I have followed a series of plays ( or theatre) this year at the Istana Budaya. Beginning with Puteri Gunung Ledang, I witnessed Cuci the Musical, The West-End Story, P.Ramlee the Musical, Tun Mahathir the Musical, and the preview of Natrah, with a few in between which I missed and can't recall their titles while the Istana Budaya Portal does not provide a ready list of theaters over the years aside from the concerts and other miscellaneous shows . Previous to that I have also watched Samad Said's Pentas Puteri Pinki and MaMa Mia. On most occasions the theatre hall was booked to full capacity.
That was a big surprise to me, knowing that in previous years theatre attendance had been lack luster. I've had the experience of watching the hall half-empty before and people leaving the theatre halfway through the play, leaving the hall almost empty after the intermission. I've also seen some members of the audience falling asleep after a half hour run of the show. The Bahasa shows were normally attended more by the Malays while the English presentation more by the non-Malays. I've heard of ticket prices being slashed due to a very poor response.
All those seemed to be a matter of the past. Starting with Puteri Gunung Ledang the Musical, I have witnessed Istana Budaya becoming the venue of well-dressed theatre enthusiasts from all ages and racial origins, before the start of a show. Yes, people in coat and ties, evening dresses that glittered with sequins, and prosperous-looking tycoons trooping into the theatre. Even the cafe at the entrance to the IB was crowded with hungry people who had no time to dine at home and had to come early to avoid the traffic and get some good parking spots, close to the building. Slowly I saw the dress becoming more and more casual as the Istana Budaya relaxed its dress code. For the Natrah preview I even saw some guys in t-shirts and discolored jeans. Of course the preview was open to media personnel., not the paying audience, while the IB dress code, I believe, remained in force.
But that's a different issue. What I want to stress is the revival of interests in theatre performance. Or is this an entirely new development after the death of the old Bangsawan shows? Have Malaysians finally woke up to the norms pf a modern, culture-loving and high-brow society who are known to be the patrons of the performing arts, as different form the younger middle-class urbanites who only had a love for the movies? Yes. I've attended the movies too ( Avatar, Alice in Wonderland in 3-D, Pisau Cukur etc) and the crowds have indeed swelled to give film-makers their multimillion ringgit box-office collections. While the new generation movies thrive on Computer Generated Images (CGI), what has the theatre offered to entice the more cultured and elitist audience?
Obviously, the theatre had improved considerably in terms of its decor. props and technological gambits including computerised lighting effects and audio suppport. The multilayered and gigantic rock formation in Puteri Gunung Ledang was really impressive and realistic. So was the train and railway station in P. Ramlee the Musical, the tall buildings in Cuci the Musical and the cargo ship in Natrah. Theatre audience can now experience more authentic replica of scenes, locations, furniture and gadgetaries going back into the past. What is still lacking is a sense-surround effect which only Disneyland shows can create ( Star Wars). Otherwise, Istana Budaya had all the cutting-edge technology and facilities to stage a world standard theatrical performance and only the Directors' imagination is the limit to the sophistication of the presentation.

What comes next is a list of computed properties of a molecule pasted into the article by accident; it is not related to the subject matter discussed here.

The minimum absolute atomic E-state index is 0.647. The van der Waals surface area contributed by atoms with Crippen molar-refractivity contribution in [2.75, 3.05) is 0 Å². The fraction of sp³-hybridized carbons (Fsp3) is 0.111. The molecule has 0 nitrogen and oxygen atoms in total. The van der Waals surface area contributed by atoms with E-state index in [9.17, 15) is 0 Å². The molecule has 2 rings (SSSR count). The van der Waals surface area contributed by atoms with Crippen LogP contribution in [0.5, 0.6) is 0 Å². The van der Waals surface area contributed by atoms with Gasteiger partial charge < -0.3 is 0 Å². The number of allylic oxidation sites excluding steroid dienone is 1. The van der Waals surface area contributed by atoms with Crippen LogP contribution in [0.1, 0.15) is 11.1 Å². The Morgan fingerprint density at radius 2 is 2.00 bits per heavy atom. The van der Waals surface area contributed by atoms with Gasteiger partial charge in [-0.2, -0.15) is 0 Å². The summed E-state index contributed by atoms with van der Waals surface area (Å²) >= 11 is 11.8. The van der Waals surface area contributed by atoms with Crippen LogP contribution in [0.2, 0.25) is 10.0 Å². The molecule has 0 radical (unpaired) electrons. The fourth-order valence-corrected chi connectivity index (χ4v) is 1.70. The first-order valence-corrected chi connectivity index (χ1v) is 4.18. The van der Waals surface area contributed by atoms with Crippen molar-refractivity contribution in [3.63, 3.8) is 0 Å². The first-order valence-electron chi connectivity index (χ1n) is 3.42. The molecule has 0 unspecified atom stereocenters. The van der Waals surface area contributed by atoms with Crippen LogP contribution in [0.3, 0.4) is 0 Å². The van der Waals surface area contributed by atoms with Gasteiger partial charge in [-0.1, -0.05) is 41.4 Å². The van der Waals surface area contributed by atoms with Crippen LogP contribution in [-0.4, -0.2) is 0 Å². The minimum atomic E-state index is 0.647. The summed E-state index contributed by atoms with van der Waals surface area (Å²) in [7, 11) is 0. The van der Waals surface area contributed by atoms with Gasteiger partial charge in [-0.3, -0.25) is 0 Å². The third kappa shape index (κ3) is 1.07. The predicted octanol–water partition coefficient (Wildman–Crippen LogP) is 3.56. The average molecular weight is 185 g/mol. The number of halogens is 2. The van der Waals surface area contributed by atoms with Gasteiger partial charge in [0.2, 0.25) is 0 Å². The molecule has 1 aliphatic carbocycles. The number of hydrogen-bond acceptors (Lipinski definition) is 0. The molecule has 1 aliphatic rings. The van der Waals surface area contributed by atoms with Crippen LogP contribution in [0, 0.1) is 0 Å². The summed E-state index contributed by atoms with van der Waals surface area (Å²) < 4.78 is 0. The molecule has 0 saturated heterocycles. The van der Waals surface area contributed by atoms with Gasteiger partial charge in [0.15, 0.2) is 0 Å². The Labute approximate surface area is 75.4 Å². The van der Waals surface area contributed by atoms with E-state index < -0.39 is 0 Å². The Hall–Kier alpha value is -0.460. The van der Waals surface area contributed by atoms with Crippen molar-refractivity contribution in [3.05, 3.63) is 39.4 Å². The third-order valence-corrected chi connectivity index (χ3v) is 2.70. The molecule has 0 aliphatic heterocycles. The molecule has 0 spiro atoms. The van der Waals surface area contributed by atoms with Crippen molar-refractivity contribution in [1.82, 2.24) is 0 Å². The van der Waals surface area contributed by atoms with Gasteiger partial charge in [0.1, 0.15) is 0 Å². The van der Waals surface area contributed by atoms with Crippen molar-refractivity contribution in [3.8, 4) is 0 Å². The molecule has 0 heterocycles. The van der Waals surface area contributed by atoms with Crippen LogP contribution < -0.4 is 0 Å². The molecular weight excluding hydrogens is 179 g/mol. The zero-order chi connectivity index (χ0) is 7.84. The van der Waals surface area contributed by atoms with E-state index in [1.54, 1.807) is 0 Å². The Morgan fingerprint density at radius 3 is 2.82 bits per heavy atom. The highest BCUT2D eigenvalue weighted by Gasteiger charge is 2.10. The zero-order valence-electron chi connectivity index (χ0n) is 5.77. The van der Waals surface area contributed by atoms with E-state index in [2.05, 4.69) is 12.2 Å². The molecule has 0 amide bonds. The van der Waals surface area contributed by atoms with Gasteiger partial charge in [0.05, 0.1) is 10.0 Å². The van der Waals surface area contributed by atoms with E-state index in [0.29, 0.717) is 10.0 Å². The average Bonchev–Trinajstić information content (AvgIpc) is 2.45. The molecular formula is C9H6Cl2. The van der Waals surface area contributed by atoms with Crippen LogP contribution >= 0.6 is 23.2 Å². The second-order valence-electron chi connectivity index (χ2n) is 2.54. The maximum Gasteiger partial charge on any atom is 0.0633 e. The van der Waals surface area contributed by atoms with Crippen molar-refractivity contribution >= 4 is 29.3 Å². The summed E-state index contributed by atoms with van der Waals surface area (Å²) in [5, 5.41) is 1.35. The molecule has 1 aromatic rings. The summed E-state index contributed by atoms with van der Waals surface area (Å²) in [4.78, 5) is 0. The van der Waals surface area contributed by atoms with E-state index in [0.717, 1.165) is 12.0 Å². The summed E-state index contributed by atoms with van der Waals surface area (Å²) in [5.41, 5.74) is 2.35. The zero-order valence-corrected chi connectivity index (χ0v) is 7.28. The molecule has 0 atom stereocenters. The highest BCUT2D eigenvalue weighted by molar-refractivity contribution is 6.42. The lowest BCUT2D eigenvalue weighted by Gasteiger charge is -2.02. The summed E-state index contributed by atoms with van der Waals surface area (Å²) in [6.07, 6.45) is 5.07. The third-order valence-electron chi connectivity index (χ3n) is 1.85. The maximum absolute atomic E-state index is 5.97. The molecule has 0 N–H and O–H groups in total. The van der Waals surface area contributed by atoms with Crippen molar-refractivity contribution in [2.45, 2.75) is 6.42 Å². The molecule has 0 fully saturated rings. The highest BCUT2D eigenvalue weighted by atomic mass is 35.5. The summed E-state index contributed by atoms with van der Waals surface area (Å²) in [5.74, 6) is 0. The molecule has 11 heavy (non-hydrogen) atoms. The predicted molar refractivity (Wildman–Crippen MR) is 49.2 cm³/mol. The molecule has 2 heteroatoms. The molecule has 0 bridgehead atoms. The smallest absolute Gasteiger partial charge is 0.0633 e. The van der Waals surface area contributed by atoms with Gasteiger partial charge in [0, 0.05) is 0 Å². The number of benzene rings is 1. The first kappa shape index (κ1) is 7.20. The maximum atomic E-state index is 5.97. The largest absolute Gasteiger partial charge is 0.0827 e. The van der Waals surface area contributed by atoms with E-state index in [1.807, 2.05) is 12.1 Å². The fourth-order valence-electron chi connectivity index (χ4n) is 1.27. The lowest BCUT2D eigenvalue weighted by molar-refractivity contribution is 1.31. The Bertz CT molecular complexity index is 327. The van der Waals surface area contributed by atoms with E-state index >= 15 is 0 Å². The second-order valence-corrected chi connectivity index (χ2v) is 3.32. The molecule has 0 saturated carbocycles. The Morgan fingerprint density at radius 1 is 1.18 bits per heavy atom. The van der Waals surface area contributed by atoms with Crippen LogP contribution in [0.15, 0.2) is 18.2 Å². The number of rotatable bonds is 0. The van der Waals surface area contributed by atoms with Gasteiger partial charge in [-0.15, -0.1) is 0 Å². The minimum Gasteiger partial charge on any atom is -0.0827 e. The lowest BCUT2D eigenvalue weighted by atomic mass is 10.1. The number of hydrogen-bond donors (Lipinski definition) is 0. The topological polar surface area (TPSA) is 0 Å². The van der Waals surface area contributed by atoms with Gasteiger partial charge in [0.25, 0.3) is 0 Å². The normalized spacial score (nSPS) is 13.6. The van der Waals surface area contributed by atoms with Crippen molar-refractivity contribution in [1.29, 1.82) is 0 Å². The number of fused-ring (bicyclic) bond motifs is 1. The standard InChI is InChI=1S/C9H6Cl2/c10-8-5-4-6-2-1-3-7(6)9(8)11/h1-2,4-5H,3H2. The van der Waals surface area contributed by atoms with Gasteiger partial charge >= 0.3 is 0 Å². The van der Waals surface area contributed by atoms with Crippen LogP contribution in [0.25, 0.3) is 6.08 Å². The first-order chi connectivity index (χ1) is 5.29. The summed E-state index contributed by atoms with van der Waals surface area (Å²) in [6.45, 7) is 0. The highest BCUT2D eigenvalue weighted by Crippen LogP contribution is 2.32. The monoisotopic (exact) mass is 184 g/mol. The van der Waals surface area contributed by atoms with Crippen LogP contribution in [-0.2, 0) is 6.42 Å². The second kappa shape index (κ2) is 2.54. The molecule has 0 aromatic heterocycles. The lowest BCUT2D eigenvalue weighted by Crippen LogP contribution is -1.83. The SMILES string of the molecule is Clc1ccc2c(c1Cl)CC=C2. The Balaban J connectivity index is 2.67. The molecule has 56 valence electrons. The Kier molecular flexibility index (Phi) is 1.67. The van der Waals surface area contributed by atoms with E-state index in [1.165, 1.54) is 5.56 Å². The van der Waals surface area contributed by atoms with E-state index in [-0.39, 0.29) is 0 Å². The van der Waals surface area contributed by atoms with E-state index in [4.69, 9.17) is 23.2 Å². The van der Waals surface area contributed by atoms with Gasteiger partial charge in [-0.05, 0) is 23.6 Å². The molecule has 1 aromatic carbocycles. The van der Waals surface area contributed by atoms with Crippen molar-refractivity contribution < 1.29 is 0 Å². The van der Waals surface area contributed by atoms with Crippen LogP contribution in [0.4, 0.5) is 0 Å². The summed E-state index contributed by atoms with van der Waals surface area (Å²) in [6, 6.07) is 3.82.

What must rest entirely on the Production people to generate in order to achieve international ( or Hollywood) standard is the screen play with its plots and sub-plots, the acting, the choreography and in particular the dialogues. Even a good literary product may fail to create a successful theatre performance with verbose, circumlocutious and dry dialogues. There must be plenty of witty and humorous lines to punctuate a long drawn conversation, argument or monologue. Beautiful literary lines might have to be replaced or at least interspersed by rib-tickling humor or even deceptively stupid/unexpected jokes (Cuci had a lot of this!), Even technological wonders can bore if the dialogues are too literary, pedantic or melodramatic. Aflin Syauki and Awi can even get away with impromptu mumbling to cause extended bursts of laughter ( Cuci the Musical again}. Siti Asmah tickled the audience when she aped Mahathir's way of saying "Ase Mana?" ( Where are you from? ) in Tun Mahathir the Musical. To include some witty lines in the play is obviously the concern of the writer but the producer or director of the play must also help to plant in some "laugh bombs" to wake up the audience when facing long-drawn interlocution.
Well, so far the series of plays I've attended had enough of the interest- and attention-jerking gambits to take us through without being bored. This new tradition of theatre must be developed further and nurtured by the younger writers while Producers must nurture and encourage them to write more plays for the theatre. There are many prize awards now for the movies, film/TV actors and actresses and for singers. It's time that the theatre be given its own awards and recognition if the theatre in Malaysia is to develop into a status symbol for the connoisseurs and lovers of the theatrical art and the creation of such a community within the Malaysian society.